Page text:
However the Meketaten palette came into Lord Carnarvon's collection before his death in 1923 may be obvious or of fabulous coincidence. When Lord Carnarvon's collection of Egyptian antiquities was sold to the Metropolitan Museum of Art in New York in 1926 was the provenance of Meketaten's palette deliberately erased or of no convenient concern to the museum curators at the time. It is not an unreasonable suggestion that the Metropolitan actually has played a role in the denial of its possessions provenance. The gentlemanly sport of excavation in Egypt was not new or so gentlemanly in Lord Carnarvon's time. He followed a long line of aristocrats building collections for themselves and their nations.
There were provisions within his permit for some articles of disturbed burials or/and duplicates to be distributed to the excavators. Even in the discovery of the intact tomb of the royal architect Kha and his wife Merit in1905, nearly twenty years earlier, the contents of the tomb were given almost whole to the discoverer's sponsor, Turin's Egyptian Museum in Italy.
It is within this framework that there is the question of the palettes origins. That more than ninety years later it should not be an obstacle to the truth of the Meketaten palette. The quest for the truth must be of more importance than how the trivial palette ended up on display in New York. The decision to acquire the palette in 1926 may well have been on the dodgy side of market standards which today have no value in the acquisition of objects by museums.
The question being, is it more outrage's to say the palette came from Tutankhamun's tomb or to say it did not?
Image of Palette: Metropolitan Museum of Art
Quote: Nicholas Reeves, Ancient Egypt: The Great Discoveries pg. 106
Image of pallets discovered in Tutankhamun's tomb: Griffith Institute, Oxford
Quote: Thomas Hoving, Tutankhamun: The Untold Story pg. 91
Quote: Thomas Hoving, Tutankhamun: The Untold Story pg. 91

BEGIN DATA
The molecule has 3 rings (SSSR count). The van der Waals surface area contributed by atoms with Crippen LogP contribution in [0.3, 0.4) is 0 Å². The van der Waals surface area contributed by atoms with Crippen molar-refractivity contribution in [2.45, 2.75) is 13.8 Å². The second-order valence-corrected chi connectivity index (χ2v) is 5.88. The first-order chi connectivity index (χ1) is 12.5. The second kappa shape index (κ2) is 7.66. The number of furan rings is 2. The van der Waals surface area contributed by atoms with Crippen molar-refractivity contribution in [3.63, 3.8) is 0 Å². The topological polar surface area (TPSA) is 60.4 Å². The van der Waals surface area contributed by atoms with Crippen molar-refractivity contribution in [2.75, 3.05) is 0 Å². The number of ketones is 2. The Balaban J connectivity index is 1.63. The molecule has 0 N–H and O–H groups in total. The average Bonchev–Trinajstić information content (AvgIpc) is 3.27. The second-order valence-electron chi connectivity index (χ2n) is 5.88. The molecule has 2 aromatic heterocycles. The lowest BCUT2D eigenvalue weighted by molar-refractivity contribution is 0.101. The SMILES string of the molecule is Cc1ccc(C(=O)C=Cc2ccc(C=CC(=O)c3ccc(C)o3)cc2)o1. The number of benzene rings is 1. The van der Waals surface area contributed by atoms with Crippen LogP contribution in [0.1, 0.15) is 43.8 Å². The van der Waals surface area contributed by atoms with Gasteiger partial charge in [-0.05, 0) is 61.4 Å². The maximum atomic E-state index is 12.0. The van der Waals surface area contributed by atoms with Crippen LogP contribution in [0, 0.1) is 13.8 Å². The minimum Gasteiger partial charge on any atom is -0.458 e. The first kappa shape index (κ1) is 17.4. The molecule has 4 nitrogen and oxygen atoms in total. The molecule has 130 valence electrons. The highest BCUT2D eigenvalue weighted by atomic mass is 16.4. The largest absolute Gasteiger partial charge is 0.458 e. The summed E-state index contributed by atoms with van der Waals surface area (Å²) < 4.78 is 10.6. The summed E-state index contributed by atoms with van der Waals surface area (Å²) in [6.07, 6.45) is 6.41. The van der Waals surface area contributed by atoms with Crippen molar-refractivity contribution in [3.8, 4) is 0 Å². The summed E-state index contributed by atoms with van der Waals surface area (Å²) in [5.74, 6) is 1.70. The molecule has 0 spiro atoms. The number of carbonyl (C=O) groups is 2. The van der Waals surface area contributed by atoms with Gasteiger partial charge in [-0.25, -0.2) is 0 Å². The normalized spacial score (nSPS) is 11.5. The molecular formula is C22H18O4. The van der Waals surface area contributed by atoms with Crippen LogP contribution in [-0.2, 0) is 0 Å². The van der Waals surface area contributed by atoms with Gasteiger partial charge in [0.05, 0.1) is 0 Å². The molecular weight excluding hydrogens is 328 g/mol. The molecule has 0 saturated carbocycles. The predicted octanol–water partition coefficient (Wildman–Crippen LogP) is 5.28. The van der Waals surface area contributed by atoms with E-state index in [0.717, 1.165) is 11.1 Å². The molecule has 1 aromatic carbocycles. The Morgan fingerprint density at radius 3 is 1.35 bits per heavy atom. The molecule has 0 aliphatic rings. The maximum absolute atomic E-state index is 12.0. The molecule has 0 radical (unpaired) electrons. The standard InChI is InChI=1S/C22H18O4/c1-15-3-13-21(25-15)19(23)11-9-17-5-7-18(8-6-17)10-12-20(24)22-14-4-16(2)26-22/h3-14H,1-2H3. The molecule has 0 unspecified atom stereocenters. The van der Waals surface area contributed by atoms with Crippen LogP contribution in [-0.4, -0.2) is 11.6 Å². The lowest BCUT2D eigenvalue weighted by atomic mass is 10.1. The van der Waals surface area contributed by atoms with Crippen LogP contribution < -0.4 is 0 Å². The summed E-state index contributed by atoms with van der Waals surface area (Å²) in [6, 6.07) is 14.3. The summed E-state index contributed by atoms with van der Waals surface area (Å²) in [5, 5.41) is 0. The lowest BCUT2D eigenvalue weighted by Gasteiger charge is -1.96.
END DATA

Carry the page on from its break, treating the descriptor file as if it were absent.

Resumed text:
Tuesday, July 26, 2016
In the middle of June, there was an announcement from Egypt's Ministry of Antiquities about a box found in the basement of Cairo's Egyptian Museum. The contents included some 500 small gold sheets which may have come from the 1907 excavation of Valley of the Kings tomb KV55. In that controversial excavation, a royal coffin was found, unlike anything before that time. The coffin had been defaced with the owners names cut out. The box to be studied may hold these missing names inscribed on the gold sheets. The inscription which runs down the center of the coffins lid contained epithets which are unique to the Heretic Pharaoh Akhenaten. (1)
However, the badly decayed mummy in the coffin has always been a source of debate whether it is Akhenaten or his coregent Smenkhara. These epithets tell us that at one time Akhenaten was at least destined to occupy it. Recent DNA studies have also shown that the skeleton from the coffin is Tutankhamun's father.
In the box along with the gold sheets were two fragments of a skull which may rewrite the cast of the late Amarna royal family. When discovered in the mid-nineteenth century the tomb Akhenaten had created for himself and his family at Tell el Amarna had been ransacked with the burial chambers carved reliefs almost completely destroyed. This included Akhenaten's sarcophagus which had been violently reduced to small fragments.
The two fragments of the skull from the box may be all that remains of Pharaoh Akhenaten with the skeleton found in Akhenaten's coffin being Smenkhara, the father of Tutankhamun. This may explain why there is so little inscriptional evidence of who Tutankhamun's father was. Smenkhara's reign was short, about 3 years and he may even have died before Akhenaten. This explains the limited inscriptions due to Smenkhara's death and Tutankhamun's sudden and perhaps unexpected rise to kingship.
Photo: Egyptian Ministry of Antiquities
Article: Ahram Online
(1) Nicholas Reeves
Monday, July 4, 2016
The tomb was created for Nefertari, the great royal wife of Ramses II, and is the finest decorated tomb in the queen's valley of the Theban necropolis. The tombs decoration is also an exception in that its complete unlike most ancient Egyptian tombs which are notorious for having the decoration incomplete, even in the tombs of the king's. Nowhere in the tomb decoration is Nefertari's husband the great king Ramses who out lived her by a number of decades.
Recently it was announced that Nefertari's tomb will reopen this fall for tourists again. Anyone visiting Egypt this fall should see the tomb even though it will cost a little extra, as I would suspect it will have a limited time to be open to the public. See it while you can